Tony Sandler was twenty-
The western allies had been guaranteed both an air and land corridor to their sector of Berlin, and it was possible for Westerners to pass into the communist East sector only through strictly controlled checkpoints. For most Easterners, travel to West Berlin or West Germany was almost impossible, and any Easterner who attempted to cross was sure to be met by machine gun fire from Soviet guards. Tony could fly to Berlin only from Frankfurt, only on Pan American, and en route Tony could see the faces of Russian pilots in the fighters on either side of him as they escorted his plane through the corridor. Cold War tensions mounted as Tony recorded in West Berlin just 100 yards from the heavily guarded wall that separated Berlin’s east and west sectors.
The air in West Berlin was electric, charged with the intrigue of overt and covert international espionage and a passionate live-
Thus began a whirlwind series of recordings that rocketed this young singer to international fame. Between 1956 and 1963 Tony Sandler recorded over a hundred singles with Ariola and Polydor Records in Berlin, Munich, and Hamburg, Germany; with Vogue Records in Vienna, Austria; and with Bluebell Records in Milan, Italy. Producers at these prestigious recording studios explored Tony’s versatile talent to its full potential and spared no expense in providing him superb and well-
Tony’s schedule became crowded with stage performances and television shows at night, with interviews, marketing appearances and recording sessions during the day, and movie contracts and film shorts wherever he could squeeze them in. Tony had charisma, he had an exceptional talent, and he was a quick study. Producers were delighted with Tony’s command of his craft, his fluency in five languages, and his ability to “sell” a song to any audience. He was their racehorse and Tony enjoyed running. But he also took time to enjoy the bounties of his success. Tony had a boyish charm, with good looks and a sex appeal that matched the promise of his masculine baritone voice. He easily captured the hearts and imaginations of fans throughout Western Europe and England just by being himself. A continent ready to put the war years to rest quickly embraced this bonvivant, their new darling of romance. The European studios experimented with a variety of musical styles that grew in popularity, and at the same time provided material that revealed the trademark sensuality of their attractive young star.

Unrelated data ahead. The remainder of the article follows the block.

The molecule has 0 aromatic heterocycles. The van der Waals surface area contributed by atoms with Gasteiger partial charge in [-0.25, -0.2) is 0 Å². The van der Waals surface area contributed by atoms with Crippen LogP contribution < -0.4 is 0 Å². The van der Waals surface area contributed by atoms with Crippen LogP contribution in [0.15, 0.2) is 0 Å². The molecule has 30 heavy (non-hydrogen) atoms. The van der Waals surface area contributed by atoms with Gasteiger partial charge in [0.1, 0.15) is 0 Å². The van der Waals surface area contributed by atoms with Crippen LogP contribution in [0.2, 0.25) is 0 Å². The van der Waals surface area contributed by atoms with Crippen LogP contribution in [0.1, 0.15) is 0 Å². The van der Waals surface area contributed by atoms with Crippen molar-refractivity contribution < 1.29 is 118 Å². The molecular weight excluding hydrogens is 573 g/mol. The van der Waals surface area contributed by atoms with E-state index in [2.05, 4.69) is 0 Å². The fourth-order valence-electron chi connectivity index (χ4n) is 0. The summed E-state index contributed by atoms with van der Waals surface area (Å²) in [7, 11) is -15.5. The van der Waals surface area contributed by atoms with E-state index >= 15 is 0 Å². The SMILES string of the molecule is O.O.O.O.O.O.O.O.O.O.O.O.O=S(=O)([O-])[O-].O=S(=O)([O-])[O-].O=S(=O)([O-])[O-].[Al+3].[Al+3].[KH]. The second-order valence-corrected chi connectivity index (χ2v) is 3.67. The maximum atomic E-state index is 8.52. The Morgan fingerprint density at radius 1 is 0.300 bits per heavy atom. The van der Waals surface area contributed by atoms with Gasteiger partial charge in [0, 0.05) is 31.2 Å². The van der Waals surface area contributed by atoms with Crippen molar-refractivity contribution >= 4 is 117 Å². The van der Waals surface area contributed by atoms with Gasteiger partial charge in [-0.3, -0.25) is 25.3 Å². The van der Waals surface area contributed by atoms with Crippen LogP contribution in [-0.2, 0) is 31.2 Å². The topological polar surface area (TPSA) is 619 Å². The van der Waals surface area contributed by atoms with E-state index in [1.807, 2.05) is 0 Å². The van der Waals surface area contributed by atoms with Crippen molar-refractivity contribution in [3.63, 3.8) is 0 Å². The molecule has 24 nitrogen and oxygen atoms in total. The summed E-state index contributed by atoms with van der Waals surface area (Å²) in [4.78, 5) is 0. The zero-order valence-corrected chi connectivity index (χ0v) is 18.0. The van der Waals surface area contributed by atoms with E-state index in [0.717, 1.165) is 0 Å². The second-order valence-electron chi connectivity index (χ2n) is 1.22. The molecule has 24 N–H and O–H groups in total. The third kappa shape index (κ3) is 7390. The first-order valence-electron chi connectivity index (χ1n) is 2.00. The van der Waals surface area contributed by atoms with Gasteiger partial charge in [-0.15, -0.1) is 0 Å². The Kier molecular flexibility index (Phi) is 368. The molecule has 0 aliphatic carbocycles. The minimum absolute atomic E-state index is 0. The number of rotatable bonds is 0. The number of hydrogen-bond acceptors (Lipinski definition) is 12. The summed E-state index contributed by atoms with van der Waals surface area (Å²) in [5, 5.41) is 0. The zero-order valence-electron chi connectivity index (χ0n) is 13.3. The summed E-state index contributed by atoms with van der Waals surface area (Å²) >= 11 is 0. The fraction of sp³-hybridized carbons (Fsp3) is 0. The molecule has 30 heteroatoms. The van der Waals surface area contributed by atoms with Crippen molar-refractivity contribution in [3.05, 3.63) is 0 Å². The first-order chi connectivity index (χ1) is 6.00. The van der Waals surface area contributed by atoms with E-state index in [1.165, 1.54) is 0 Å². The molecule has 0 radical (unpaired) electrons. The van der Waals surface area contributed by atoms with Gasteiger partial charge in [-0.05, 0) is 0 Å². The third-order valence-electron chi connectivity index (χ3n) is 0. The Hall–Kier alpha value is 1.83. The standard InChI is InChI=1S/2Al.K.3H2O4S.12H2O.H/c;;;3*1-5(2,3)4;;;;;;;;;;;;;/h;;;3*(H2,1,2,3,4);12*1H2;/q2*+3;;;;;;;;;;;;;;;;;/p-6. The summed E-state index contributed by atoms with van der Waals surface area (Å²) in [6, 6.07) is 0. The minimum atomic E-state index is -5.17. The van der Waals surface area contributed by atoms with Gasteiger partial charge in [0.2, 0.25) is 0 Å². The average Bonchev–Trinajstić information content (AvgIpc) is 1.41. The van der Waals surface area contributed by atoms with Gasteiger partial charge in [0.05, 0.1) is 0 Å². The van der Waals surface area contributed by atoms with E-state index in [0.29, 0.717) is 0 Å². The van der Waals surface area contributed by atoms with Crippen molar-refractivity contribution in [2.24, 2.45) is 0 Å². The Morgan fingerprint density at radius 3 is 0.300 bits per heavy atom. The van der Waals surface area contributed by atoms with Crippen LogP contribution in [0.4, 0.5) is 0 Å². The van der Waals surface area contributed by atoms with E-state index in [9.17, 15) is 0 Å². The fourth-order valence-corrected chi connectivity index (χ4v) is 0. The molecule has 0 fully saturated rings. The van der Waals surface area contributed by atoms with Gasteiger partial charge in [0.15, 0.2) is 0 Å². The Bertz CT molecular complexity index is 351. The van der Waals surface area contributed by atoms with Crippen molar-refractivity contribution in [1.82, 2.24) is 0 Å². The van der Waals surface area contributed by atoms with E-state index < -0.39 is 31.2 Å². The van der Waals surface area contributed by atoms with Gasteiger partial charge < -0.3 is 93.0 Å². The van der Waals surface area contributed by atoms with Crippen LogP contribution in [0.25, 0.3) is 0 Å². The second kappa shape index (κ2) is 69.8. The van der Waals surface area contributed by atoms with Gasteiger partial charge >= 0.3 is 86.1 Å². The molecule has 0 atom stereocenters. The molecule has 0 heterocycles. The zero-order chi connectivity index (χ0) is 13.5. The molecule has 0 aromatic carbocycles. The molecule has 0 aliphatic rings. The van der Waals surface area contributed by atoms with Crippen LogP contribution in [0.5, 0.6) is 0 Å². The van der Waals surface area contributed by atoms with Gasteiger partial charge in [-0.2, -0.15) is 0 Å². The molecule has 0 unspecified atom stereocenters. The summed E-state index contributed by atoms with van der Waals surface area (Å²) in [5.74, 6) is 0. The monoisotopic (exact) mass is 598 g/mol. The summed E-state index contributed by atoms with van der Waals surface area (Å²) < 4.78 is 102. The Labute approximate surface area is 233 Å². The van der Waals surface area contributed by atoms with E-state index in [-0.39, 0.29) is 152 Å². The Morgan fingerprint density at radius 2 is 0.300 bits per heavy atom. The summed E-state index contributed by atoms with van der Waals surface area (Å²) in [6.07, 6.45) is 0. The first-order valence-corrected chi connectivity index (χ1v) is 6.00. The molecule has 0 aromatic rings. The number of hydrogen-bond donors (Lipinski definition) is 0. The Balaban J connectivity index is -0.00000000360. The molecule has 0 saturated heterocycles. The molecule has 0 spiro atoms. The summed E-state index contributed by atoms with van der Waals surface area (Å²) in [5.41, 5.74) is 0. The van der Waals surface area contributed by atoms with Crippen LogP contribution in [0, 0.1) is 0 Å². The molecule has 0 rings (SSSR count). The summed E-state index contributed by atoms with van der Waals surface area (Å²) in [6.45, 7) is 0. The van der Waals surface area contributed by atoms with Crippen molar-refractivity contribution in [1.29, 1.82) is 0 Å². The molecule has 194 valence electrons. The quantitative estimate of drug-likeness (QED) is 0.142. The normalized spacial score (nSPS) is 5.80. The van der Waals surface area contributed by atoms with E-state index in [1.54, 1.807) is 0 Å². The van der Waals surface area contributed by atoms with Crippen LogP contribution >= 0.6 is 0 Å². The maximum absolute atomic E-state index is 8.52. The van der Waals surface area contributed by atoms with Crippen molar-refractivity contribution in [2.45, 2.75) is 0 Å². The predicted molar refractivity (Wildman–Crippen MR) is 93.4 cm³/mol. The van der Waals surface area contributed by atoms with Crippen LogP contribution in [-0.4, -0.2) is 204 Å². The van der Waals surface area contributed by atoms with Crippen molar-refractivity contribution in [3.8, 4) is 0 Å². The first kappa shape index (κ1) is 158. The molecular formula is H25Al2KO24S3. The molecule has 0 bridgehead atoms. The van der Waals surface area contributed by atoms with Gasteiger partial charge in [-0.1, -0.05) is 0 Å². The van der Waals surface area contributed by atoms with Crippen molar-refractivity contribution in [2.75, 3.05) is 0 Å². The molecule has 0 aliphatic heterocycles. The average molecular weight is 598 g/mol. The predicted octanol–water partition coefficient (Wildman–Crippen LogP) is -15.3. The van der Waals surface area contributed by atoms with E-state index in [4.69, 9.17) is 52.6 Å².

The Italian Riviera was famous for its particularly mild climate, the charm of its old fishing ports and the beauty of its landscape, and was the destination of choice for European jet setters, film stars, the wealthy and the famous. Tony’s mainstay was The Italian Riviera dei Fiori, at the swank Café Roma in Alassio, by San Remo. Tony has fond memories of the Café Roma with its 650-
Tony now spent only a tiny fraction of time in his native Belgium, for his fame had spread across Western Europe. His schedule still included his shows at the Café Roma on the Riviera. But he was flooded with show contracts that brought him to Europe’s foremost entertainment capitols. He performed in the continent’s top theatres and entertainment centers, including Hilversum in Holland; West Berlin, Hamburg and Munich in Germany; Zurich in Switzerland; and Vienna and Linz in Austria. Grand tours with big orchestras were the order of the day for Tony, including tours with the very popular orchestra of violinist Helmut Zacharias. In the 1950’s Zacharias was considered to be one of the best jazz violinists of Europe. In Germany Tony also performed at the big and very popular song festivals and on musical television shows alongside many of the top German stars. Tony reflects that he was later surprised and delighted to see his friend, German singing star Catherina Valenti in Chicago. She had been booked for a run at the Palmer House following Sandler & Young. But Tony still feels that none of these stars gained the recognition they deserved across the Atlantic.
Tony appeared in four very popular musical films produced by Italian and German film companies. Because they were shot on location, Tony worked in some of the most beautiful and breathtaking sites in Europe, including the high Alps region of Austria, Rome (with a major scene at the Fontana di Trevi), and the romantic and sunbathed countryside of Tuscany. One film was shot in West Berlin. It was a dark drama centered on the danger and intrigue that stereotyped the romance of Berlin. None of these films were classics, and it is unlikely that copies remain. However they were big hits at the time, and Tony had great fun making them.
At one time Tony stepped into the arena of yodeling when this art was reserved for Austrian and Swiss singers and a handful of American singing cowboys. Tony simply could not resist letting it out of the bag that he could yodel, for although he was famous internationally, he was an unknown in this particular realm of music. Relying strictly on the strength of his vocal agility he easily won an international yodeling competition. Thereafter his yodel was reserved as a treat for performances for Austrian and Swiss natives. But for Tony this vocal exercise also enabled him to add an easy authenticity to his Spanish music.
At the Café Roma Tony met many celebrities and developed strong friendships with stars and town folk alike. One friend of Tony’s who was less known at the time was tenor Sergio Franchi. Sergio was also performing on the Riviera, though at a less glamorous venue, but he would precede Tony to Las Vegas to headline as a big star at the Sahara. Their friendship would be rekindled when Tony moved to America. English stars Eric Sykes and Max Bygraves invited Tony to London to perform at the Palladium where he co-